SOURCE: Queen Mary University of London, news release, Dec. 5, 2014
FRIDAY, Dec. 5, 2014 (HealthDay News) -- Text reminders improve the chances that patients will stick with their medication regimen, a new study finds.
About one-third of people don't take their medications as prescribed, either because they forget or because they're uncertain about the benefits or potential harms of the drugs, according to the researchers.
"An important and overlooked problem in medicine is the failure to take prescribed medication. The results of this trial show that text message reminders help prevent this in a simple and effective way. More than just a reminder, the texts provided the link to identify patients who needed help," lead author Dr. David Wald, a professor and cardiologist at Queen Mary University of London in England, said in a university news release.
The study included more than 300 people who were prescribed blood pressure and/or cholesterol-lowering medications. They were divided into two groups, some who received text messages and others who did not.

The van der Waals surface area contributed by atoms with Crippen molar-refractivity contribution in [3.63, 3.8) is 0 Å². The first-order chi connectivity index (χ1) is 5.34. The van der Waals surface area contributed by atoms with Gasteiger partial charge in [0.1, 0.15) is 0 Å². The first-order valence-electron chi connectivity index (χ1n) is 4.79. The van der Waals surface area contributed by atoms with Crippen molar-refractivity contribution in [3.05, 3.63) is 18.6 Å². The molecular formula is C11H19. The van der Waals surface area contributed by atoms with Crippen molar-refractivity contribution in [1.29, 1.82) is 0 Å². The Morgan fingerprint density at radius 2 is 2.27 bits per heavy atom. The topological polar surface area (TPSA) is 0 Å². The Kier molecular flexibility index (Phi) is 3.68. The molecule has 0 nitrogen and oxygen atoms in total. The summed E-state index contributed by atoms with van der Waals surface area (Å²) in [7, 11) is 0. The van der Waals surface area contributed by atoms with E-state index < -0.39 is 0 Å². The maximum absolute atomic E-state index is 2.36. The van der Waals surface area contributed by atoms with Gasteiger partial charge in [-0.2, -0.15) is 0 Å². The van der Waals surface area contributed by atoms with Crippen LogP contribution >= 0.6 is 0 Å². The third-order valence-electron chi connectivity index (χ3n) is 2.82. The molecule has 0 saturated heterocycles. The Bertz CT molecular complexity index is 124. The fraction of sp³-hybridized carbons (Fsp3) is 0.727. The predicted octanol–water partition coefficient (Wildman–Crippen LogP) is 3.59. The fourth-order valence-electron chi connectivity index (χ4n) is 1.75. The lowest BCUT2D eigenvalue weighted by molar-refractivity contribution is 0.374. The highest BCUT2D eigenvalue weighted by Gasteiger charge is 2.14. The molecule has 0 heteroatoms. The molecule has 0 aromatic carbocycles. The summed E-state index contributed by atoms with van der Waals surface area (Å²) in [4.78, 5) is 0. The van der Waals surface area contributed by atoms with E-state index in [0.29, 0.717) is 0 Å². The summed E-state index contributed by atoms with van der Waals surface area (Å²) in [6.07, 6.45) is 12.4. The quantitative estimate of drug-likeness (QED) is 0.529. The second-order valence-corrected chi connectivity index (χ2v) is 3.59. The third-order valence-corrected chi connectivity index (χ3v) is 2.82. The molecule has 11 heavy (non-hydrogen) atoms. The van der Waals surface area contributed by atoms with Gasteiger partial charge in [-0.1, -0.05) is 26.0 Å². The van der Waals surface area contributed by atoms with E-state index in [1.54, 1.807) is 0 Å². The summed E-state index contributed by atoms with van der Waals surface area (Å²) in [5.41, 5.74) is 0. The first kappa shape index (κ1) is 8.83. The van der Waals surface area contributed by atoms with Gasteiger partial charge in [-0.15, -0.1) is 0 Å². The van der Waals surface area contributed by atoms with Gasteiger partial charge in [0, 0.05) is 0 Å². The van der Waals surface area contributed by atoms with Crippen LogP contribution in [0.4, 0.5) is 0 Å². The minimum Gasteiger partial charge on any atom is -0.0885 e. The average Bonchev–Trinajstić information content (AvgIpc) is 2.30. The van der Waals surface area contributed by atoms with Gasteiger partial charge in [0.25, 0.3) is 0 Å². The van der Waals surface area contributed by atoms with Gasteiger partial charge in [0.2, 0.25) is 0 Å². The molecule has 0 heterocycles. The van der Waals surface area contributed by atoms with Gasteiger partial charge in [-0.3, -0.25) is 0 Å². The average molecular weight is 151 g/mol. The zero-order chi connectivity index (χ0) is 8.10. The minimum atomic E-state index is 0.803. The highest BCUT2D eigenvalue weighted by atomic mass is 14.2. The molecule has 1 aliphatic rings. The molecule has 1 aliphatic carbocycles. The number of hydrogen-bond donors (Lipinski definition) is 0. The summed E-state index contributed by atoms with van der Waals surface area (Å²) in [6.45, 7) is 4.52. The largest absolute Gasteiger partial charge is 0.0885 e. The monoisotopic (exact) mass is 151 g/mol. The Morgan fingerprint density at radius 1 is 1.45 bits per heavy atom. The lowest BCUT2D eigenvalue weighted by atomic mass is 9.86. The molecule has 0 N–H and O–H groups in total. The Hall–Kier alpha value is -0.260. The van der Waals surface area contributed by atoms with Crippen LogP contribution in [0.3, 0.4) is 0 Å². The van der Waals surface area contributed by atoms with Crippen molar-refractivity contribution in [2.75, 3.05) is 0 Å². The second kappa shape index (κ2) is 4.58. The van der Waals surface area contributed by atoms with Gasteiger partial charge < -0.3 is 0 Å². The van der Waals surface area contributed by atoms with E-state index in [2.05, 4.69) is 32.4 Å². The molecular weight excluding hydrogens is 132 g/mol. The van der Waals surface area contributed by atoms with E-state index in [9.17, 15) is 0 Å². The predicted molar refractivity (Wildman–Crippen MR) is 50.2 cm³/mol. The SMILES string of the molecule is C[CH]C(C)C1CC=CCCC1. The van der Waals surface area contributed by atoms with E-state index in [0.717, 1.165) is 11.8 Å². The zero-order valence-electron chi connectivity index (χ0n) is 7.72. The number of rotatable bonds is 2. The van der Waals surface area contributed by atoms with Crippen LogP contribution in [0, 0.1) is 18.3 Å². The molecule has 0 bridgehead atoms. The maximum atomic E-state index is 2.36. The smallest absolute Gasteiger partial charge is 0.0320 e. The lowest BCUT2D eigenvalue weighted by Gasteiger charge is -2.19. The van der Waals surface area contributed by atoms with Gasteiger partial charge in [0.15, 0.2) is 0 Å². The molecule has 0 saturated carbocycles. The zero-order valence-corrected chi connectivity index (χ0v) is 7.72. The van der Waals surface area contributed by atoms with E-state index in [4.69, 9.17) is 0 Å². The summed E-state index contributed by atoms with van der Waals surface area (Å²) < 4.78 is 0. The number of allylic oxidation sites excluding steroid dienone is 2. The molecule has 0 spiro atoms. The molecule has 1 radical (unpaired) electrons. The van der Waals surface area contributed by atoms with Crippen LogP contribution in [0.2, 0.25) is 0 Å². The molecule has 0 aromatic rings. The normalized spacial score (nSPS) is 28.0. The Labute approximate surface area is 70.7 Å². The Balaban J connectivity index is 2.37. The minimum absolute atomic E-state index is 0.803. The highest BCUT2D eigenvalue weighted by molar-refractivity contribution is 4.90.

Those in the text group received messages asking if they had taken their medication that day. The messages were sent every day for two weeks, every other day for two weeks, and then weekly for six months.
If they didn't reply to the messages, they were phoned and offered help.
Only 9 percent of patients in the text message group stopped taking their medications, compared with 25 percent of patients who did not receive text messages, according to the study.
The study was published Dec. 5 in the journal PLOS One.
"The health implications of these results are considerable from both an economic and a health gain perspective. The method is not limited to cardiovascular disease prevention and could be used for patients on treatment for other chronic diseases," David Taylor, professor emeritus, pharmaceutical and public health policy, University College London, said in the news release.
The U.S. National Institute of General Medical Sciences has more about taking medicines.